A salakot is a native Filipino hat, typically a hard, conical (sometimes breast-shaped, with a brass "nipple" on top), wide-brimmed headgear about a foot in diameter.
The salakot varies from province to province - it can be woven rattan, carved coconut wood, half of a large, dried gourd, woven strips of bamboo, or other similar materials. A cord of abaca or other fiber is tied under the wearer's chin, to hold it in place.
Usually worn by farmers in the fields to protect from the sun, it can also double as a hard hat for light construction work or durian harvesting.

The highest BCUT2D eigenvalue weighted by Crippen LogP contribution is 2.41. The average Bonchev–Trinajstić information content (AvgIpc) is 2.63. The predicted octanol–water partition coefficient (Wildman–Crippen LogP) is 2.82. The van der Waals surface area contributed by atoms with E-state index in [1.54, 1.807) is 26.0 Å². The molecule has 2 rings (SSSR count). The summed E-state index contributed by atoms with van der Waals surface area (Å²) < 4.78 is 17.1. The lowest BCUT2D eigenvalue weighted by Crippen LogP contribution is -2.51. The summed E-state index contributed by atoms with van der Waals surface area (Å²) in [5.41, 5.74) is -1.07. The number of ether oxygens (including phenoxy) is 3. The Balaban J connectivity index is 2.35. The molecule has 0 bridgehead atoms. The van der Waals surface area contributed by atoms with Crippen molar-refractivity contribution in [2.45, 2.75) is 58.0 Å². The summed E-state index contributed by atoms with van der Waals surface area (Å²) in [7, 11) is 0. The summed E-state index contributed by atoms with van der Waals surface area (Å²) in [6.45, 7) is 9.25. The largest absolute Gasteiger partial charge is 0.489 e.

There is also a native Filipino dance called the "salakot", which involves tossing the hat onto the floor, dancing around it, and so on (it's been a while since I've last seen it).
According to legend, Malay settlers bought the island of Panay from the native Aetas with a pearl necklace and a salakot of solid gold. The Aetas then withdrew to the mountains and ceded the lowlands to the Malays; the festival of Ati-atihan is celebrated every year to commmemorate this event.
The only pictures I could find of salakots on the net are at http://www.reflectionsofasia.com/salakot.htm (only the rattan variety, though).